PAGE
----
By LEIGHANN SPENCER*- 8 March 2018
In theory, Turkey is quite progressive when it comes to women’s rights. Both domestic laws and international agreements provide for safety and equality. In 2012, Turkey was the first country to ratify the CoE Istanbul Convention on preventing violence against women. However, in practice, Turkish women’s rights are a dismal state of affairs. In fact, the 2017 World Economic Forum’s Global Gender Gap Report ranked Turkey as 131 out of 144 countries, using measures of economic participation, educational attainment, health, and political empowerment. Violence against women also remains a major concern. Patriarchal attitudes and cultural norms, reinforced even by officials, continue to precipitate violence and inequality. So how do women’s rights fair in the country where the President himself has, on several occasions, claimed that men and women could not be equal because it is “against nature”?
Reporting on Women’s Rights
Just yesterday, on the eve on International Women’s Day 2018, President Erdogan blamed the media for the rise in cases of violence against women, calling on them to stop reporting on the topic. Ironically, a report released by Reporters Without Borders today details how in many countries, including Turkey, women’s rights are a forbidden subject. For example, Turkish feminist news website Şûjin was shut down in August 2017 under the state of emergency. Before its closure, Şûjin and its writers often received threatening calls due to their reports on violence against women. It has continued operations under the name Jin News (Kurdish for women) but is only accessible in Turkey with a VPN.
Another example came last Sunday, when a women’s rights march was met with police firing tear gas and the detention of 15 women. Despite the hardship facing those who attempt to shed light on women’s rights, and indeed facing journalists and rights defenders in Turkey as a whole, there are many brave citizens who continue to fight for safety and equality for all.
Violence Against Women
The We Will Stop Femicides Platform has tirelessly worked to track violence against women since 2010. They reported 409 victims of femicide in 2017. So far in 2018, 28 were murdered in January and 47 in February. Femicide appears to be increasing, with ‘justifications’ including the woman requesting separation or divorce, suspicion of infidelity, and other honour killings. The Platform also found that 332 women were subjected to sexual abuse in 2017.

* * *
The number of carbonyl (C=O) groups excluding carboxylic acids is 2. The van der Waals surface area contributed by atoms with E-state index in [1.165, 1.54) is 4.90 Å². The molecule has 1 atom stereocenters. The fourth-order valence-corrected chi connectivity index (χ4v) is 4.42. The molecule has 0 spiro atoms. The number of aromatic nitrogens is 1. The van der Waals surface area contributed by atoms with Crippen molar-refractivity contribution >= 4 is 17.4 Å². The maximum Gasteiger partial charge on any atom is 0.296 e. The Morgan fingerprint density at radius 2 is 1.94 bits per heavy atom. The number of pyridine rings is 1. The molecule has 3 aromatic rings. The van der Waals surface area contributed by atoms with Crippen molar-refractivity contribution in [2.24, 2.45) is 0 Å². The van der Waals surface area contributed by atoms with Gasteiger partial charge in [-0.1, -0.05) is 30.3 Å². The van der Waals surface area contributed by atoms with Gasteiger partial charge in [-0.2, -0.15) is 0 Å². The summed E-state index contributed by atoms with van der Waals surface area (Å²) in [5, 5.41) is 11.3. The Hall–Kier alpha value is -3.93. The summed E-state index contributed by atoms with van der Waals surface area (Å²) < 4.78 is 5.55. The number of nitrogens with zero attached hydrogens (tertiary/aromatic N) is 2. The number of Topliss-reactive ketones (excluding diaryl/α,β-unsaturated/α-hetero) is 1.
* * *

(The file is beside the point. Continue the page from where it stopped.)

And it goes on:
The Hacettepe University Institute of Population Studies conducts sexennial nationwide surveys on Domestic Violence Against Women in Turkey. Their most recent, from 2014, found that four out of ten women are exposed to sexual or physical violence. Only one out of ten sought help. When help was sought, it was generally from police, in which only 23% of cases resulted in any interference. When men are taken to court, it is a regular occurrence to receive reduced penalties for reasons like ‘good appearance or behaviour’ (wearing a suit or showing remorse) or because the woman ‘dressed provocatively’.
The survey further found that three out of ten women in Turkey are married before the age of 18 (the majority to a man five or more years older), with half of this cohort exposed to violence. On this note, legislation has recently been passed allowing muftis – religious officials from Diyanet, which has commented that girls as young as nine can marry – to conduct civil marriage ceremonies. These 2014 Hacettepe figures had not changed significantly since the same survey was conducted in 2008, and are unlikely to change before 2020. Related to this violence is the inequality women face in education and employment.